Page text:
Ooh, more poetry!

It sounds like Dezzine is perhaps in love with the one they don't have to fight?:smallwink:

Anyway, at first I got caught up in the structure of your poem and trying to find if you were going for a particular style. The almost repeated lines made me think of a villanelle or a rondel, which force you to repeat certain lines.

Then I wondered if there's a specific term for repeating things like this in poetry. After poking around various wiki pages. I came to the conclusion that a repeated phrase (like 'have to fight') is called a refrain. (obvious, I know)

I came across this bit of wisdom about repetition. It says the challenge of using refrains is to, "contribute to the meaning of the poem in as succinct and poignant a manner as possible." You've got the succinct part down, but probably could have done better on the poignant.

In other words, some may read it and just say, "I don't like it." because they feel that all the repetition wasn't worth what it added to the poem. But I don't think this poem is meant to be big. It's very Shel Silverstein to me because of its independence, and of the repetition and how you use it throughout the poem as its own style.

That is some serious enjambment there on almost every line of the poem. Now that I look at it, there's one of those almost repeated lines at the end of every point you make, except for line 8, which means that every line of the poem is either repeated or enjambed. I must confess I don't understand the last line being just, 'all.' That didn't work for me. Though I suspect its because you didn't want line 13 to be more than 8 syllables. Or maybe it was to juxtapose the single word, 'because'. Personally, I'm not personally a fan of enjambment.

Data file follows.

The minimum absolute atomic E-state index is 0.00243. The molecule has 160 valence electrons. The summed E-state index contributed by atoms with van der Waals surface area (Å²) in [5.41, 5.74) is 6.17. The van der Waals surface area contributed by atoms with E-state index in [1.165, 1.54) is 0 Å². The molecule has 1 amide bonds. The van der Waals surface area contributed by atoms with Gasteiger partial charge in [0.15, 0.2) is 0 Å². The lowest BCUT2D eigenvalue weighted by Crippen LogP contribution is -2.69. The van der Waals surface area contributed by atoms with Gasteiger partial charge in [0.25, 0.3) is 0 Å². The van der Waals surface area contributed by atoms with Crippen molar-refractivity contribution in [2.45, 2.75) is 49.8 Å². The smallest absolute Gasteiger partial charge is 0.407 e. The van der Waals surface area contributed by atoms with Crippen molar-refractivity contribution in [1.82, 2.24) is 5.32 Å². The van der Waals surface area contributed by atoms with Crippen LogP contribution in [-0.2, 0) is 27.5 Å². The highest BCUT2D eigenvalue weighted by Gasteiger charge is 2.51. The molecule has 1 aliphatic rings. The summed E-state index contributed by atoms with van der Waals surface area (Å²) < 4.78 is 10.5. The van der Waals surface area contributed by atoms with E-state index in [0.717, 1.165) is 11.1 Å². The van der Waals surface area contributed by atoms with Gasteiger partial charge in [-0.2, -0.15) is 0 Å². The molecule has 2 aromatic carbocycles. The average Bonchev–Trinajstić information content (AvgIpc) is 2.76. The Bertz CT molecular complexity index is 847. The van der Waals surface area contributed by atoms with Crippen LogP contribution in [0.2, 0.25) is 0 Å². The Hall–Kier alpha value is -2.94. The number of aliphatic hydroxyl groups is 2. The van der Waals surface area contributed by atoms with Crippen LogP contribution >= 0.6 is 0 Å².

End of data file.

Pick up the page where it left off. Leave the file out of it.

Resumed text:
The subject of the poem definitely satisfies from a roleplaying perspective. The only gripe I have about the content would be the end. You used the word 'because' to clarify your rhetorical question of why you both get so mad. But you didn't use the 'because' to explain why you two get so mad at each other or why you should be fighting everyone else.

Seeing as how the ending of a poem should be it's high point, using 'We don't really have to fight at all.' a phrase you've basically already used twice already in the poem (but this time adding 'we') doesn't give the reader anything new besides the image of togetherness between you and 'the one you don't have to fight.'

Woah, that's confusing. Bottom line: I don't think the last two lines work.

After writing this, I'm more convinced by what was missing that this is a poem about love more than it's about fighting. Which means I am probably wrong.

Happy writing!:smallsmile:

First of all, Asthix, I greatly appreciate your very thorough comments! You raise some very interesting points. I agree with some, but I realize I forgot to give everyone a very crucial piece of background for this: Dezzine is TERRIBLE at explaining her emotions, and is in general not a poetic person. She is a warrior, and a smart ass, and has a very hard time talking openly about what's bothering her.

So, the funny thing is, I agree with you on the repetition. I think it doesn't quite help make the point any stronger. On the other hand, I love enjambment, and, actually, I don't use it as a device most of the time (it's just sort of stylistic to me, as a way of marking a poem as free verse).